After months of rumors, Hedi Slimane is leaving his role as creative director of Saint Laurent. Kering, the luxury group that owns the brand, announced the news today (April 1).
In his four years in control of Saint Laurent, Slimane completely transformed the label into the powerhouse it is today. He changed the look, he changed the business, and he even changed the name, dropping “Yves” from the title.
What Slimane did was to refocus the brand on highly commercial products. Where his predecessor, Stefano Pilati, often pushed innovative, conceptual collections, Slimane recreated what he saw kids wearing in clubs and streets—or at least a romanticized, purposefully trashy version of it. His shows were made up of shredded jeans, biker jackets, and sparkly negligee-esque dresses. He was often criticized for rehashing vintage designs, at sometimes exorbitant prices. A 1990s-inspired baby doll dress, for instance, raised plenty of eyebrows with its price tag of $68,000.
But Slimane’s clothes and his unrelenting obsession with music—especially indie rock—and youth culture had a massive audience. A year ago, Kering announced that Saint Laurent’s sales had already doubled (pdf) under Slimane. While leather goods and accessories drive revenue at many fashion brands, Saint Laurent found sales across its categories. Retailers said they could hardly keep Slimane’s ready-to-wear on racks.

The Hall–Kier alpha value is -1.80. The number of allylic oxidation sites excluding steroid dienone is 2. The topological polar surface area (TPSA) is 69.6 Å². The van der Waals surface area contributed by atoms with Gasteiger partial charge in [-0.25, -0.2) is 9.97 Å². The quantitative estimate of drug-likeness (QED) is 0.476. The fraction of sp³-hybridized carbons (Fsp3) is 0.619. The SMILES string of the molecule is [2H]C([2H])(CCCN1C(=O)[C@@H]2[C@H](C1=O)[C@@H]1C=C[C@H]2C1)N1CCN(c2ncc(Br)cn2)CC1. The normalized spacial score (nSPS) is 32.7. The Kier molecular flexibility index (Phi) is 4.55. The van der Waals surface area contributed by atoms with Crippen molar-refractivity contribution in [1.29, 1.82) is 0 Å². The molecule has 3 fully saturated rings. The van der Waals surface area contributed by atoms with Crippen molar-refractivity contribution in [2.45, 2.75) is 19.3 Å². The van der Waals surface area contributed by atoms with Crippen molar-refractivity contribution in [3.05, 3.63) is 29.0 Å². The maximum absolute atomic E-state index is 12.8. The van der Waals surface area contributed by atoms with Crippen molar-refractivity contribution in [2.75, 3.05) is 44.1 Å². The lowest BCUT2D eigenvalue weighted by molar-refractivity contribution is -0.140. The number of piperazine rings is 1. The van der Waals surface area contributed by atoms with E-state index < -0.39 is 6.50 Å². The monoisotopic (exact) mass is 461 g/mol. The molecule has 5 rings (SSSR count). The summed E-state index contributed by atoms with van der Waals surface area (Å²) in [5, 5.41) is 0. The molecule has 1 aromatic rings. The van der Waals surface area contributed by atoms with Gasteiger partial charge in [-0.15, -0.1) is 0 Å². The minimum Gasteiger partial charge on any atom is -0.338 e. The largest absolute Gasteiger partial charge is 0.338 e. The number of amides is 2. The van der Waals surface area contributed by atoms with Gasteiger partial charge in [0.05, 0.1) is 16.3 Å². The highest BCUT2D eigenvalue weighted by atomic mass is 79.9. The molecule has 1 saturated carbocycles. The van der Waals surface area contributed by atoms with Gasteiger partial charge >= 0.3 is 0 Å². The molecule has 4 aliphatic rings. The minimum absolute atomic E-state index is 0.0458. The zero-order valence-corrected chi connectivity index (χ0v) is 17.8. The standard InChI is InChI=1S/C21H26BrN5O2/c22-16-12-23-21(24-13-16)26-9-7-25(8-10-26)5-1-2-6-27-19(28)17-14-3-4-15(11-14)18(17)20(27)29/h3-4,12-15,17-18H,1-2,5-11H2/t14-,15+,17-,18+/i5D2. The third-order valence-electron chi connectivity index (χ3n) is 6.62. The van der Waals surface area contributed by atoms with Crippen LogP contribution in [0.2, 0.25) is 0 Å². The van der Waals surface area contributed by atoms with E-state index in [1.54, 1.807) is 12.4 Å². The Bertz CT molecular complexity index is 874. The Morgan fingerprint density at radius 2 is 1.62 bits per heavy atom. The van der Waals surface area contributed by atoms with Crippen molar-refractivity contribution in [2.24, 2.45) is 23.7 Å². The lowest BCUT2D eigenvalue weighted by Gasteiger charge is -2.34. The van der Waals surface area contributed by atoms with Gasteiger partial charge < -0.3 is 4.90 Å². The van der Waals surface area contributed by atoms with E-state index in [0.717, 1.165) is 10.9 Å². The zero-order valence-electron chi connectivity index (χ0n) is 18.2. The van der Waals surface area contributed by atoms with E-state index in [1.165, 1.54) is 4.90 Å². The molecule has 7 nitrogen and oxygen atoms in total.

All those jeans and leather jackets, not to mention Saint Laurent’s highly successful footwear, were items his fans would save for and splurge on. They were regular sights on celebrities, pop stars, and athletes.
He was, in many ways, a fitting spiritual successor to Yves Saint Laurent himself, who was the first couturier to launch a successful ready-to-wear line, called Yves Saint Laurent Rive Gauche. Established in 1966, it focused on wearable separates that served as wardrobe “essentials.” It attracted young Parisians in droves, and ultimately became the focus of Saint Laurent’s attention.
Much of Slimane’s success at Saint Laurent is undoubtedly due to the singular vision he’s maintained, without wavering, for his entire career. He was one of the forces, along with Raf Simons, who years ago pushed men around the world into a skinnier silhouette and jeans so tight they led doctors to issue health warnings.
It’s unclear what Slimane’s next move will be. When he left Dior Homme in 2007—the last position he held in fashion before taking the job at YSL—he left the entire industry, focusing instead on his photography.
His successor at Saint Laurent has yet to be announced, but whoever it is, they will have a tough act to follow.